Among other survivors met was Gilbert May, who shared with me his memories of being in the Maquis around Guerry with my Alsatian relative Roger Weil. Two other personalities stand out: the great Slovenian writer, Boris Pahor, faithful correspondent since 1991, and Marie-José Chombart de Lauwe, whom I went to meet in Paris, whose mother Denise Wilborts had created one of the networks with which André was first associated, "La Bande à Sidonie," and who herself, as a teenager, gathered and couriered intelligence for him to send to England in those early dark days of 1940 and 1941. Pahor did me the honor of forwarding André's memoirs to Rizzoli, one of his publishers, and he inscribed Pilgrim Among the Shadows "Pour Madame Diana Henry, chercheuse éminente de notre destinée concentrationnaire." ("For Diana Henry, eminent researcher into out concentration camp destiny.") I continue to be in touch with the family of Joël and Yves le Tac including Monique Le Tac, author of Yvonne Le Tac : une femme dans le siècle : de Montmartre à Ravensbrück, Paris, éditions Tirésias 2000, who cites André crossing the Channel from Yvonne's house with the Le Tac brothers in January-February 1942 ( as do several other authors - see www.callmeandre.com. )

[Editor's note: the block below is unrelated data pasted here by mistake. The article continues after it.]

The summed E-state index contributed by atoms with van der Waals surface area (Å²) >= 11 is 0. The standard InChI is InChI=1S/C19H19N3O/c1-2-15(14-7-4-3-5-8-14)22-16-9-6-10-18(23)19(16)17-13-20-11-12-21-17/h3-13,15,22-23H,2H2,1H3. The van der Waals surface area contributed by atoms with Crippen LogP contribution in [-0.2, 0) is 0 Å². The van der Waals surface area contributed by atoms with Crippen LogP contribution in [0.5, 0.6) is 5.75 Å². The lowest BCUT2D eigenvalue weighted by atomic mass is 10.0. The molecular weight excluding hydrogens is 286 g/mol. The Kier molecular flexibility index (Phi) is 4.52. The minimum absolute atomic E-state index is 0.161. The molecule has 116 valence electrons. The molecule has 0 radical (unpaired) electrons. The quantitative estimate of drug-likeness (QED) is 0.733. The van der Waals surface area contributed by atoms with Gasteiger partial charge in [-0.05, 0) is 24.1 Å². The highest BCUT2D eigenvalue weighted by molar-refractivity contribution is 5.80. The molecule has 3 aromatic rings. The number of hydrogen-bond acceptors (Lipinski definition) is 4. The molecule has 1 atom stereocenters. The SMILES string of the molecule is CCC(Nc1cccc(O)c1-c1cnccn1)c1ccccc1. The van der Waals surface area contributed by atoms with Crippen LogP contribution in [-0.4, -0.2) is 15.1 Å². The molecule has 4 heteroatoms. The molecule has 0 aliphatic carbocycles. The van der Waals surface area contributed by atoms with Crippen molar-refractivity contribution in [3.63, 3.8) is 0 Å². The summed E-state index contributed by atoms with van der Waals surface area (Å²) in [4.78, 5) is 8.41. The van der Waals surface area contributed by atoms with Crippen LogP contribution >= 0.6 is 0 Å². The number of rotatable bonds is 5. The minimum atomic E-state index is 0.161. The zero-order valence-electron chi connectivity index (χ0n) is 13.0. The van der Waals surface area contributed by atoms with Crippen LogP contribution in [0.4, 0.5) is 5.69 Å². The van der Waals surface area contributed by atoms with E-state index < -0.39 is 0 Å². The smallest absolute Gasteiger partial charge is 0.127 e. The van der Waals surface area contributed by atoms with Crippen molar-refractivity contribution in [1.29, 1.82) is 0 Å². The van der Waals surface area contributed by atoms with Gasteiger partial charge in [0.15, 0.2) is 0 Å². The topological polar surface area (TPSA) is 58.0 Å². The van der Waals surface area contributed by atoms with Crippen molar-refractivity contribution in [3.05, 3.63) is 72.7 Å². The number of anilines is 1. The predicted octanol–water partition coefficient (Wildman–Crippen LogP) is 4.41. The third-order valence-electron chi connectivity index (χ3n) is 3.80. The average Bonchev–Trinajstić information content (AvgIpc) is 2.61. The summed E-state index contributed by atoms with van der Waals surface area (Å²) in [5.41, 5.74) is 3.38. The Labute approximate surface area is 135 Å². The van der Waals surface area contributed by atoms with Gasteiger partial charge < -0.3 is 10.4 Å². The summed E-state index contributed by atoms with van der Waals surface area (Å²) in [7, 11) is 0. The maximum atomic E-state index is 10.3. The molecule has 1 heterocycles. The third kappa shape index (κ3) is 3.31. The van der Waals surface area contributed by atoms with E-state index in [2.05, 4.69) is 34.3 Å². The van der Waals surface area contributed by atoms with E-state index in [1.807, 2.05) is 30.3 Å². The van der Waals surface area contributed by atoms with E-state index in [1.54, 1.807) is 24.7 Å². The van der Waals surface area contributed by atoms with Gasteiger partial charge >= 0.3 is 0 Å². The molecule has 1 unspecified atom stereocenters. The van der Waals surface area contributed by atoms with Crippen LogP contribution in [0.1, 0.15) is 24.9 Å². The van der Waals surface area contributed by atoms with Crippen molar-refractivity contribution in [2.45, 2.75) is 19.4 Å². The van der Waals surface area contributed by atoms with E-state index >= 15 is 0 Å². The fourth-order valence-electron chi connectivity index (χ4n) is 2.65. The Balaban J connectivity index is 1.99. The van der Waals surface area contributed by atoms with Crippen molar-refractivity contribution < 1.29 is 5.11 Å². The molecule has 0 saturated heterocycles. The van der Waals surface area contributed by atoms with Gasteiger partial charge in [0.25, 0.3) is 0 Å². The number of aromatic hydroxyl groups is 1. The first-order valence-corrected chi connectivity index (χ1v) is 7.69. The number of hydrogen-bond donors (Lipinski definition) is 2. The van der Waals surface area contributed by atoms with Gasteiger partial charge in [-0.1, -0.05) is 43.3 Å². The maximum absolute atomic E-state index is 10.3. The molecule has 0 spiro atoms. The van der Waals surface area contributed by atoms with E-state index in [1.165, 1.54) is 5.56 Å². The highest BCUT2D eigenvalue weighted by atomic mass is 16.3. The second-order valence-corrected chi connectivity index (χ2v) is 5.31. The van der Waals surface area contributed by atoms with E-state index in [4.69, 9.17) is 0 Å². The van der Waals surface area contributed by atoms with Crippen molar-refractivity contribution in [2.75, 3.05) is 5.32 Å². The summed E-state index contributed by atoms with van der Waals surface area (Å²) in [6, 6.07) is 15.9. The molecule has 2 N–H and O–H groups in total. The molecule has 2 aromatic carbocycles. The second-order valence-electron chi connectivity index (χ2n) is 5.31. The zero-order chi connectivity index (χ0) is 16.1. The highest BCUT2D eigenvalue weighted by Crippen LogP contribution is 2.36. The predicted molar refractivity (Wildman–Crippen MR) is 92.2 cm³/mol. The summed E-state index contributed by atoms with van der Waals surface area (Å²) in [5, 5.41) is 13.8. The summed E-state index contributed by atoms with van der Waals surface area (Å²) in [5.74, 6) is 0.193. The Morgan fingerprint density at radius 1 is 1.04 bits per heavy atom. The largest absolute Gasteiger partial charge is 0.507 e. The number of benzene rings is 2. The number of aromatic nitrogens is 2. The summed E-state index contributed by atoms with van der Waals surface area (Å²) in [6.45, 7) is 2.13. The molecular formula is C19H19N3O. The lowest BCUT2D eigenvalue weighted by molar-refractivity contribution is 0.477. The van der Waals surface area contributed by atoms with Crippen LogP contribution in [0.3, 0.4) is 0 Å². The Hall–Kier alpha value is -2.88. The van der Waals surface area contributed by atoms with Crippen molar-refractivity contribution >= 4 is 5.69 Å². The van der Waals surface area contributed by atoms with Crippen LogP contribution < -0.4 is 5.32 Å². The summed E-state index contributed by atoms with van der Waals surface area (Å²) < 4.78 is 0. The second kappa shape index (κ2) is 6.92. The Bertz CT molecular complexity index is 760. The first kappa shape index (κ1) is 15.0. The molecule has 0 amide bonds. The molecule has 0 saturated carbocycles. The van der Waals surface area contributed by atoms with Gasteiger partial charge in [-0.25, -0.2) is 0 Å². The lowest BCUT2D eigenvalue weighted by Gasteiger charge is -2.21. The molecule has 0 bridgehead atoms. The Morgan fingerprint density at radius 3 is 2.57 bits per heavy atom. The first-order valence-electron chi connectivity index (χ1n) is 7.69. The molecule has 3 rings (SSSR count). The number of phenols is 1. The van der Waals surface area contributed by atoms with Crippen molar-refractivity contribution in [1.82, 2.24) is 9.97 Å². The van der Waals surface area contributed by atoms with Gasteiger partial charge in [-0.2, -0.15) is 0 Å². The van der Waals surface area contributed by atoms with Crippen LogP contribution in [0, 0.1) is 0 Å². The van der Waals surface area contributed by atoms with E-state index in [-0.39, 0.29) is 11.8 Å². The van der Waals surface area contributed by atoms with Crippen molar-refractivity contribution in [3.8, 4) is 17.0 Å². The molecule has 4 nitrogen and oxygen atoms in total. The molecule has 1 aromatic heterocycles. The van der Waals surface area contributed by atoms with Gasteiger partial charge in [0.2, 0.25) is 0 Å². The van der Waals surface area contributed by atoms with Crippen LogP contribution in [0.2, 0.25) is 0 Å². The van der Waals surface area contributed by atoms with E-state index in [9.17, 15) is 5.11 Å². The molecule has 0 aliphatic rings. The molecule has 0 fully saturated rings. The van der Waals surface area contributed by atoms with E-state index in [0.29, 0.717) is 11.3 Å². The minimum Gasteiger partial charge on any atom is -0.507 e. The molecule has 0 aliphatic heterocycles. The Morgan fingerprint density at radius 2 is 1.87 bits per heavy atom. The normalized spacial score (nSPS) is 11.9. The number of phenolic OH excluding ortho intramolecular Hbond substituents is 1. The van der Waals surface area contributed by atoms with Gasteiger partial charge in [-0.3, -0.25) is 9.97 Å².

Special interests, research and writing concern the NN/Nacht und Nebel/Night and Fog decree; the 70 kommandos provisioned by the SS with slave labor from the KLNa; and the order of October 5, 1942 issued over Gerhard Maurer's signature from Oranienburg, to rid all the major German concentration camps of Jews and send them to the killing centers of Auschwitz and Lublin. These little-known aspects of the concentration camp history as well as the almost total ignorance of the Natzweiler camp itself, continue to haunt and challenge me.
Academic recognition for the work has received concrete encouragement in the form of documentation shared by Robert Abzug used for his book Inside the Vicious Heart, invitations to present on panels about the memoirs of the camp - at the Association for Jewish Studies in 2009 and at the 40th Annual Conference on the Holocaust and the Churches, St. Joseph's University, 2010; publication in the Journal of Ecumenical Studies, Fall 2011; a book review for the Journal of Military History, April, 2015 of European Resistance in World War 2 by Cooke and Sheherd, presenting on the topic of "Pain in the Memoirs of Survivors of the KLNa" at Monash University Melbourne, 2015; on" Reclaiming Identity: the Jews at the Konzentrationslager Natzweiler" for the 5th Global Conference on Genocide International Network of Genocide Scholars